Photo by Cathy Salustri

Best for: camping and swimming.

How to get wet: It’s a state park. Pay your admission, park and walk right into the water.

11650 NW 115 St., Chiefland. 8 a.m.-sundown. $6/vehicle; $4/single occupant; and $2 car-less arrivals. floridastateparks.org; 352-493-6072.

4. Warm Mineral Springs

Warm things up at Warm Mineral Springs. Yes, we know. It’s face-of-the-sun hot right now and we’re telling you to go to Warm Mineral Springs? Chill out (literally), it’s only 87º, not “hot spring” hot. So, still pretty chill. Bonus: the spring discharges a whopping 9 million gallons of water per day, which means the water turns over in the spring every two hours.

Best for: swimming and picnicking.

How to get wet: You pays the entrance fee, you gets your swims.

12200 San Servando Ave., North Port. 9 a.m.-5 p.m. 20; $15, under 18; free, under 5. Aug. 11: All Sarasota residents (who pay a lower entrance fee all year) get in free. northportfl.gov 941-426-1692.

5. Wakulla Springs State Park 

A billboard with a fish about to pole vault. Text reads "Wakulla Springs – Henry the Pole-Vaulting fish"
Henry’s really talented. Well, he was. Of all the Florida Springs near Tampa, this one is the longest drive.
Cathy Salustri

Learn about pole-vaulting fish, Old Joe and the Creature From the Black Lagoon at Wakulla Springs. Henry the Pole-Vaulting Fish may have moved on to the great freshwater spring in the sky, but his legend remains at Wakulla Springs State Park. And this place is hallowed ground to some people, particularly people who love Creature From the Black Lagoon, Tarzan (both were filmed, in part, in the spring and on the river) and Old Joe, the taxidermied alligator who lives in the lodge (he was apparently the friendliest gator ever).

Best for: swimming, wondering who the hell thought an alligator was friendly.

How to get wet: Pay the park admission, then walk right in, or dive.

465 Wakulla Park Dr., Wakulla Springs. 8 a.m.-sundown. $6/vehicle; $4/single occupant; and $2 car-less arrivals. floridastateparks.org; 850-561-7276.

6. Rainbow Springs State Park

Check out this crumbling zoo and float down the Rainbow River. Rainbow Springs State Park used to have a zoo. Because why wouldn’t you put wild animals in cages when they’re surrounded by wild animals? Nature’s reclaiming the cages, so go find them before you float down the river.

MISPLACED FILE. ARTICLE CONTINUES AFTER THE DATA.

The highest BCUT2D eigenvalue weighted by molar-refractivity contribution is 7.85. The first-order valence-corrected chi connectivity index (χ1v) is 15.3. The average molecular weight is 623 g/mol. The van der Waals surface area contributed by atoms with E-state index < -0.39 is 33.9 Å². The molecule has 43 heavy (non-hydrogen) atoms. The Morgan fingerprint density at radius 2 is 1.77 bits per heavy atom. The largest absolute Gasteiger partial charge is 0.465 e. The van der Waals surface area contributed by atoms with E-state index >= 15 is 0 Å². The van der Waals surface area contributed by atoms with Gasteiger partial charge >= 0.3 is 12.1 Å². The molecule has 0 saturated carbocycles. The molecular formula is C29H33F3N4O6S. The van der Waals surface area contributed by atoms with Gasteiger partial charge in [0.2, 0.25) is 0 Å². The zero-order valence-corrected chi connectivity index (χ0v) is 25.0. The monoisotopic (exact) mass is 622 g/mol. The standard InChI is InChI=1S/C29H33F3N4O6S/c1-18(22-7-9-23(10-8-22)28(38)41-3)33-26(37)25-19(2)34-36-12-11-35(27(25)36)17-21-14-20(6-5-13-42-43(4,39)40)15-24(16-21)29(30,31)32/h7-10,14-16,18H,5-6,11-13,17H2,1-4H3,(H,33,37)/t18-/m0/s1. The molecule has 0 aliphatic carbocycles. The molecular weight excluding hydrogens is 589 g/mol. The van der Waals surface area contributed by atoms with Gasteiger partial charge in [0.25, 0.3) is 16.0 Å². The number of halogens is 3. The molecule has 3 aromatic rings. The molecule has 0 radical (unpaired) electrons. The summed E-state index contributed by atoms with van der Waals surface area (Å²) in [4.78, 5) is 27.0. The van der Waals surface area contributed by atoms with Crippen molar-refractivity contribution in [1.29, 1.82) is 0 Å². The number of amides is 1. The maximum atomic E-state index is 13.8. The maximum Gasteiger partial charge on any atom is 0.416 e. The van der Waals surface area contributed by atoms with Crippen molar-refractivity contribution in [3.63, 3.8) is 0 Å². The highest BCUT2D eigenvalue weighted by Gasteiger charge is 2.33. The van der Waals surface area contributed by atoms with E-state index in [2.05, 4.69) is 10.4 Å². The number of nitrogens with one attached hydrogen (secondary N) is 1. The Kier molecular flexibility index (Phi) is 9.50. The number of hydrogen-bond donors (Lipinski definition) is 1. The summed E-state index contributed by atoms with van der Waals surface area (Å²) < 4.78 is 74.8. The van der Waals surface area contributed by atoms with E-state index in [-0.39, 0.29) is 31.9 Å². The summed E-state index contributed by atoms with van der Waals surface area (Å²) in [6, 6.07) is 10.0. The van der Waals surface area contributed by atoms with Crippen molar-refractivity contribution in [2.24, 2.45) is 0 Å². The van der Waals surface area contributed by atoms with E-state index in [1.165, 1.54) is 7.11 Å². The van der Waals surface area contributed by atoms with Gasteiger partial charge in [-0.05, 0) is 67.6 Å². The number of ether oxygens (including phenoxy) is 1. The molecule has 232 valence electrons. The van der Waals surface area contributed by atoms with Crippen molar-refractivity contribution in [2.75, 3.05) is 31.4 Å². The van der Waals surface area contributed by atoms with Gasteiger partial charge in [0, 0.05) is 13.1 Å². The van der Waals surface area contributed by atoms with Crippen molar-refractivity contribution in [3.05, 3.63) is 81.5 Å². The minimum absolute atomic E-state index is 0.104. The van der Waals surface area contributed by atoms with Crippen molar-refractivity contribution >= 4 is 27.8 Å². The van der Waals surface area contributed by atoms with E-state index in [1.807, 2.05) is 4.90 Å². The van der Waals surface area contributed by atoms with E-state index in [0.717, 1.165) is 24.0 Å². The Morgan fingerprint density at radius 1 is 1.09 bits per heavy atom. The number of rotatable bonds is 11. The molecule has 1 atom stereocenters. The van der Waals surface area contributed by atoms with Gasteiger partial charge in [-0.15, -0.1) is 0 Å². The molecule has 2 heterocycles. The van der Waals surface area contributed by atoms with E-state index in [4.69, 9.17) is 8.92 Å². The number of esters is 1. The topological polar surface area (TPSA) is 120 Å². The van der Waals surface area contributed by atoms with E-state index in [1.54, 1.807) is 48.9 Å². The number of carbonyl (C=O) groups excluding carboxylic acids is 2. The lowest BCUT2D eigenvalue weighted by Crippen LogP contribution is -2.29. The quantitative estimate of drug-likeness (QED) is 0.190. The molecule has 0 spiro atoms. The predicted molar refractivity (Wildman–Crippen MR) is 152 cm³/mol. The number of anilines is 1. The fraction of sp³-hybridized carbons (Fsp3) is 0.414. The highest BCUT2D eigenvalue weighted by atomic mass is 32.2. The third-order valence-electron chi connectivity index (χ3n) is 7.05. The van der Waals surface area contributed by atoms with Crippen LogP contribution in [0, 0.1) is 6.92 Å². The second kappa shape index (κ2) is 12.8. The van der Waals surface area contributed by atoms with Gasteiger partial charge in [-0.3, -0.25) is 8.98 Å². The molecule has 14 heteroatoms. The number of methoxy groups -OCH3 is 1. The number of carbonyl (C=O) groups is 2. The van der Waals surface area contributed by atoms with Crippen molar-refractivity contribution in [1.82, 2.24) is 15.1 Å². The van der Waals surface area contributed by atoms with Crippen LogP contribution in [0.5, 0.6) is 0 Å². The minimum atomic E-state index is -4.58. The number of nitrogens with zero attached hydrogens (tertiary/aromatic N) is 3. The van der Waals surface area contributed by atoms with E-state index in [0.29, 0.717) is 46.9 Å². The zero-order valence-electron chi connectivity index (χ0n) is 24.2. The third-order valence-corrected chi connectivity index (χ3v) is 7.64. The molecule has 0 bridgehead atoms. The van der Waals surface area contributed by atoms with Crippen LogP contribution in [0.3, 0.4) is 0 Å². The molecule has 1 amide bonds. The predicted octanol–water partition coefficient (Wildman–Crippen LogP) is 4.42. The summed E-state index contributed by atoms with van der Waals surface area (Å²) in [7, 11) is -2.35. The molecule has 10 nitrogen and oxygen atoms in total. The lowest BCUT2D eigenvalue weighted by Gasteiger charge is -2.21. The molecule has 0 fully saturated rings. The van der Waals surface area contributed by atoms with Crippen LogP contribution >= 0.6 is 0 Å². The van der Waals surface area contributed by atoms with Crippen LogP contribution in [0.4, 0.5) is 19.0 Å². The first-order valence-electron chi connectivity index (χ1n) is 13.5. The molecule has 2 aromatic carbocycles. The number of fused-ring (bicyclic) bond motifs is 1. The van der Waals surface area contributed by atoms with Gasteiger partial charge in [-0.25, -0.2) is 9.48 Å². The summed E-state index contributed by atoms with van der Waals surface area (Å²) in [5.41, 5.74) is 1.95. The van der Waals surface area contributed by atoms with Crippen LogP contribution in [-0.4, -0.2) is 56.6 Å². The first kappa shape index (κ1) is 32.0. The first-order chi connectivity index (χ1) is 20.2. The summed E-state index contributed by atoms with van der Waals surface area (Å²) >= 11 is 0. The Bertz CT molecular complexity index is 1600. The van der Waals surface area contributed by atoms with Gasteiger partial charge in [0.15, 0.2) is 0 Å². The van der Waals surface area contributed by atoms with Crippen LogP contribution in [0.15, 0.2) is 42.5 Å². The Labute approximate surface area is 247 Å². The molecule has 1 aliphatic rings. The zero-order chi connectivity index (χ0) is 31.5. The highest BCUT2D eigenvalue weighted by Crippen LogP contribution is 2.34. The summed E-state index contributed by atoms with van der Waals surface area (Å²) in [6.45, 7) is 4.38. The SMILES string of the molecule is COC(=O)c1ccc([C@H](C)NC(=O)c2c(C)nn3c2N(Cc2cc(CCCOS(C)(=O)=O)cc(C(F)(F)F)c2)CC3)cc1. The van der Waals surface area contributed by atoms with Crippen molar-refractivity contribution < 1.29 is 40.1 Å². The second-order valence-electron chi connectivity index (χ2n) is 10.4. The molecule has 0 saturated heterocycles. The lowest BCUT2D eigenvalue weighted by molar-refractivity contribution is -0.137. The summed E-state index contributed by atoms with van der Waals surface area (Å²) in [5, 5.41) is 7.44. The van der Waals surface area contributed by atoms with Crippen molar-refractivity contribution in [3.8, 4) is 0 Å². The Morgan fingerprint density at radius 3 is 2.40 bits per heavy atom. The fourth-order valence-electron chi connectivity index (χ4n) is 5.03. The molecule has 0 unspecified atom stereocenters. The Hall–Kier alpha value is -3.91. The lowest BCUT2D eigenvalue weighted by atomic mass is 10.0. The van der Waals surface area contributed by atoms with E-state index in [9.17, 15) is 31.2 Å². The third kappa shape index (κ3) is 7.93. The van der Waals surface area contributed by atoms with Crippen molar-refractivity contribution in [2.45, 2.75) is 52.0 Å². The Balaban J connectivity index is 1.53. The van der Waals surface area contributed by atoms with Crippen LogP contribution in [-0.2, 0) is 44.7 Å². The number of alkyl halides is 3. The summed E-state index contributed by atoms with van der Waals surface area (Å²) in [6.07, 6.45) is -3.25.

Best for: Creeping yourself out at the remnants of yesteryear, and, as every kid who was part of any youth group in Florida ever knows, tubing down the river.

How to get wet: Find a local livery to rent tubes. Yes, you can bring your own, but this way you don’t need to shuffle cars —they’ll pick you up. If you want to stay in the spring, after you pay your entrance fee, you can.

19158 SW 81st Place Road, Dunellon. 8 a.m.-sundown. $2/person for the spring entrance; $5/vehicle at tubing entrance. floridastateparks.org; 352-465-8555; 352-597-8484 for tubing info.

7. Devil’s Den, Devil’s Whatever

Have a Devil of a time. Up ‘round Gainesville, you can’t take two steps without tripping over a spring or sink with the word “devil” in its name. Devil’s Den, Devil’s Sink, Devil’s Kitchen, Devil’s Open Concept Living Room… you get the idea. Devil’s Den is a below-ground-level sink that has its share of divers, but you don’t need to gas up to go down there. Snorkelers can also cool off in the sink (it’s like a spring, only geologically different, with the same result for humans), check out the ancient limestone, then have a picnic topside.

Best for: snorkeling, SCUBA, feeling subterranean. Do not go in the caves; the odds of survival are not in your favor.

How to get wet: There’s a set of stairs down to the sink, then a platform to get you in the water.
 
5390 NE 180th Ave., Williston. Mon.-Thurs., 9 a.m.-5 p.m.; Fri. & Sun., 8 a.m.-5 p.m.; and Sat., 8 a.m.-6 p.m. Snorkelers, $15-$20; divers, $38. No swimmers. 352-528-3344, devilsden.com.
 

This article about Florida Springs near Tampa originally appeared in Creative Loafing Tampa sometime in 2018 or so. Please check with each venue before making the trip.

Mellowing Out: Mello on Anna Maria Island

pool at at Mello on Anna Maria Island Florida
Mello on Anna Maria Island — technically, Holmes Beach — reminds me of mid-century Miami Beach.
Cathy Salustri


While I have many wonderful qualities, relaxing for more than, say, a couple hours is not one of them.